I have brought over a few pens and have ink, so if when I have some spare time I am going to try and get some more practise in.

Over the next few posts I will be giving you my thoughts on the books, how useful I found them, what they cover, what they don’t, and if I feel it would be good for a beginner.

The books I have ordered are

Janet Mehigan – The Practical Encyclopedia of Calligraphy
Diana Hardy Wilson – The encyclopedia of Calligraphy techniques
Janet Mehigan & Mary Noble- The encyclopedia of Calligraphy Illumination
Margaret Morgan – Creative lettering – experimental ideas for contemporary lettering
Veiko Kespersaks – Calligraphy in 24 1 hr lessons
Gilian Hazeldine- Contempoorary Calligraphy
Peter Taylor – Calligraphy for Greeting cards

So a bit of holiday reading !

If any one is thinking of giving calligraphy a try, I hope you find it helpful

Learning about calligraphy

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This week I have been a bit of a creative butterfly. I have been painting , sewing, making jewellery and practising some calligraphy.
The calligraphy is a new thing.
Although I bought some pens and ink back in April, when I was in England, I have only recently started using them.
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The reason being I am finding the light in my work room quite poor for painting first thing, so I thought I would try out some calligraphy for 30 minutes every morning, and see how I get on. ( it’s tempting to stay in bed a bit longer some days, but I have to say I am enjoying the results I am getting after a weeks practice, so that’s been enough to get me out of bed !)

I love beautiful handwriting, and have always longed to be able to manage a few beautifully written words on the cards I make. My hand writing is pretty messy, so I thought I would see if I could improve it.
I know it is possible to get fonts for the computer and print out what I need, but to my mind it’s not the same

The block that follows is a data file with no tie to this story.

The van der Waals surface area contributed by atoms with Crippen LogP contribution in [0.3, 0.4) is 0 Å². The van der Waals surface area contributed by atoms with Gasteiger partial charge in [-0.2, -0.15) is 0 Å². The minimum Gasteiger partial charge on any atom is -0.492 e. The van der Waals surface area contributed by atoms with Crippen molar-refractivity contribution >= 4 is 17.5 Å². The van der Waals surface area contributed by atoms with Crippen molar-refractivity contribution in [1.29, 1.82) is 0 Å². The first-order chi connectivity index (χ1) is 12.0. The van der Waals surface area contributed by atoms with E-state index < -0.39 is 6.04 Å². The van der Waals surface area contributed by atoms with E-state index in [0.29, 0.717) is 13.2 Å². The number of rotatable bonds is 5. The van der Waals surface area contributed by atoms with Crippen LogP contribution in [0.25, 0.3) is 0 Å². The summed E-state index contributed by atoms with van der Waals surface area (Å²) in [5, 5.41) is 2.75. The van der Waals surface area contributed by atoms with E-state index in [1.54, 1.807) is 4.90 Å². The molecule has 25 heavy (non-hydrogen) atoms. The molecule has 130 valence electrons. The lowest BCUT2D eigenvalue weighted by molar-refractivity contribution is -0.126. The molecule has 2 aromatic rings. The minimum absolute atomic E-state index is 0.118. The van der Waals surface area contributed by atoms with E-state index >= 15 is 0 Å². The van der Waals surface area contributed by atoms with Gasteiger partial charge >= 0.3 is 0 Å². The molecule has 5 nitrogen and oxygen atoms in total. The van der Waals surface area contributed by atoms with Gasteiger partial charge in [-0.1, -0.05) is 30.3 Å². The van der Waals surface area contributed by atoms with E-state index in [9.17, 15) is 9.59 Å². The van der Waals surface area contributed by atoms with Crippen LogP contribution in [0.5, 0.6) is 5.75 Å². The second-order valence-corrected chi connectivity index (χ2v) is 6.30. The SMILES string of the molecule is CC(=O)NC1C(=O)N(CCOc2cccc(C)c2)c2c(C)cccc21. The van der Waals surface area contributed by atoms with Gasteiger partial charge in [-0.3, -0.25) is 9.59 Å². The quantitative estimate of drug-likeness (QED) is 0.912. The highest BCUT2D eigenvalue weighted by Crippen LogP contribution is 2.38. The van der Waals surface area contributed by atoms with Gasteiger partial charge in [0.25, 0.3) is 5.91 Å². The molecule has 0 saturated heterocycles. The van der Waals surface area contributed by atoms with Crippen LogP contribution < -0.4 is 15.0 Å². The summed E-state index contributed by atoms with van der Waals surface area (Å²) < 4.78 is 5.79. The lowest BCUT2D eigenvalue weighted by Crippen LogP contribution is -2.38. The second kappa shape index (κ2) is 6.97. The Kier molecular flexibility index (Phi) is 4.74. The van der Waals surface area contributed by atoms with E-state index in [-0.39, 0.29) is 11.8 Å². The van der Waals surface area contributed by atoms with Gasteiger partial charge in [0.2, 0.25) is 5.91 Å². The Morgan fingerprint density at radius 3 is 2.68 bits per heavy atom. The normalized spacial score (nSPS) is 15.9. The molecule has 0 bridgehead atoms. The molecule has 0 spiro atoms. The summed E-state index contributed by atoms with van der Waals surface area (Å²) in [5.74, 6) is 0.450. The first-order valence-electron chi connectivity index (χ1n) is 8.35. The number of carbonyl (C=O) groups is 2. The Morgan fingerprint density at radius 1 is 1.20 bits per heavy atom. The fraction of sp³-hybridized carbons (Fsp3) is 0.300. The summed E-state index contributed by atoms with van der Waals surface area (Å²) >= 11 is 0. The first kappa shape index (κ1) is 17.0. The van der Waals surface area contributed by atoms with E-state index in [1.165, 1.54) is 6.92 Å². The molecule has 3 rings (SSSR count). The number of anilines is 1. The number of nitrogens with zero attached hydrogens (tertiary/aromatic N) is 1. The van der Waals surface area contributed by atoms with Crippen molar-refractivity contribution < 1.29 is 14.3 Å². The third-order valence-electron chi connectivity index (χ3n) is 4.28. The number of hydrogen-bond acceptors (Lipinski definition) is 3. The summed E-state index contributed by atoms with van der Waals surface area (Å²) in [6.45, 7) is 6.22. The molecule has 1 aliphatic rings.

I have started with the UNCIAL(unshall) alphabet.
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WHY UNCIAL ?

1. I like how it looks
2. There is only one alphabet ( no capitals and small letters )
3. I could find a lot of information about it and several free work sheets online.
4. I can use the pens and nibs I have

WHAT I HAVE LEARNED SO FAR

1.Calligraphy is much more enjoyable than I thought it was going to be
2. It is quite a challenge.
3. You get through a lot of paper
4. After just one week of 30 minutes practise I know the basics of how to write in Uncial
5. Although I know how to form all the letters, it is hard to get them looking good
6.When I am concentrating on forming letters, my mind sometimes forgets how to spell.
7. It is hard to get the words spaced correctly on the page, and needs planning.
8. Anyone who wants to improve their handwriting and learn some calligraphy can do so. All you need is a pen, ink, and paper. It does not cost much to get started, and all you need is a small table to work at.
9. There are variations of certain letters, depending on what you read. I tried out the different variations and picked the one I thought looked best .

10. It is a fun way to start the day.

I will continue with the uncial alphabet for a bit longer, and then I want to start learning to write using one of the versions of italic, which will be more of a challenge.

If you fancy trying it, you can print out basic information on forming the letters a practise sheet, and guide lines at http://www.studioarts.net/calligraphy

Go on, grab a pen and give it a go !!